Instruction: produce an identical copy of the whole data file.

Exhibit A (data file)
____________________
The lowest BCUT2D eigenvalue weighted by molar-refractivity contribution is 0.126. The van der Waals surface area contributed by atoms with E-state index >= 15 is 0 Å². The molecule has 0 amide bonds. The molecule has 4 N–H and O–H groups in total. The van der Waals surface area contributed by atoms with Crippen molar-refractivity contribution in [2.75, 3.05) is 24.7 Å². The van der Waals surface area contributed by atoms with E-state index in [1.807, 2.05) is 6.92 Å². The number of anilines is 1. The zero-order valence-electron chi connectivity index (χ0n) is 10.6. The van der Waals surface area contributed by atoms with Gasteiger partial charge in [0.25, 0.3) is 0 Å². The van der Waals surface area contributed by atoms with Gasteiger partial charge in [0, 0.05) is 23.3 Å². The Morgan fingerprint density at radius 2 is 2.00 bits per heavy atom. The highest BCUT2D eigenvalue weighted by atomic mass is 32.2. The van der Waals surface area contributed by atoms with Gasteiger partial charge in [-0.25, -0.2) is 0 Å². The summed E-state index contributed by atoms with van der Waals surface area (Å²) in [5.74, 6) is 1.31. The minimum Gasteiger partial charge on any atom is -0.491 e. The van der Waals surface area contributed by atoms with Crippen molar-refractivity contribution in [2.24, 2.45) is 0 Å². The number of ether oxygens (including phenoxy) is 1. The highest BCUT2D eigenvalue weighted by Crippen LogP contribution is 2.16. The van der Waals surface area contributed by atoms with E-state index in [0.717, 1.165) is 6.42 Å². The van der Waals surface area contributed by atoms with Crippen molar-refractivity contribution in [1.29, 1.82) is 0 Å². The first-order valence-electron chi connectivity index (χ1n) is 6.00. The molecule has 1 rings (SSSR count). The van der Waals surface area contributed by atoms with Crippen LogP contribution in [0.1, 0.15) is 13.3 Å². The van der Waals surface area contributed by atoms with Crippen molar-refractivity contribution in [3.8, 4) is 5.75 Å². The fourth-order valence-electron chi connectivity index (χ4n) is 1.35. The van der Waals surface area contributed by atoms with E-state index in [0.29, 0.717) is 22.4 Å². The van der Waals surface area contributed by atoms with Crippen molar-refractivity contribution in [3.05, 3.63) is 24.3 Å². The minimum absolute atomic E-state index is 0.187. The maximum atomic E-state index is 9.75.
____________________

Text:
The lowest BCUT2D eigenvalue weighted by molar-refractivity contribution is 0.126. The van der Waals surface area contributed by atoms with E-state index >= 15 is 0 Å². The molecule has 0 amide bonds. The molecule has 4 N–H and O–H groups in total. The van der Waals surface area contributed by atoms with Crippen molar-refractivity contribution in [2.75, 3.05) is 24.7 Å². The van der Waals surface area contributed by atoms with E-state index in [1.807, 2.05) is 6.92 Å². The number of anilines is 1. The zero-order valence-electron chi connectivity index (χ0n) is 10.6. The van der Waals surface area contributed by atoms with Gasteiger partial charge in [0.25, 0.3) is 0 Å². The van der Waals surface area contributed by atoms with Gasteiger partial charge in [0, 0.05) is 23.3 Å². The Morgan fingerprint density at radius 2 is 2.00 bits per heavy atom. The highest BCUT2D eigenvalue weighted by atomic mass is 32.2. The van der Waals surface area contributed by atoms with Gasteiger partial charge in [-0.25, -0.2) is 0 Å². The summed E-state index contributed by atoms with van der Waals surface area (Å²) in [5.74, 6) is 1.31. The minimum Gasteiger partial charge on any atom is -0.491 e. The van der Waals surface area contributed by atoms with Crippen molar-refractivity contribution in [2.24, 2.45) is 0 Å². The number of ether oxygens (including phenoxy) is 1. The highest BCUT2D eigenvalue weighted by Crippen LogP contribution is 2.16. The van der Waals surface area contributed by atoms with E-state index in [0.717, 1.165) is 6.42 Å². The van der Waals surface area contributed by atoms with Crippen molar-refractivity contribution in [1.29, 1.82) is 0 Å². The first-order valence-electron chi connectivity index (χ1n) is 6.00. The molecule has 1 rings (SSSR count). The van der Waals surface area contributed by atoms with Crippen LogP contribution in [0.1, 0.15) is 13.3 Å². The van der Waals surface area contributed by atoms with Crippen molar-refractivity contribution in [3.8, 4) is 5.75 Å². The fourth-order valence-electron chi connectivity index (χ4n) is 1.35. The van der Waals surface area contributed by atoms with E-state index in [0.29, 0.717) is 22.4 Å². The van der Waals surface area contributed by atoms with Crippen molar-refractivity contribution in [3.05, 3.63) is 24.3 Å². The minimum absolute atomic E-state index is 0.187. The maximum atomic E-state index is 9.75.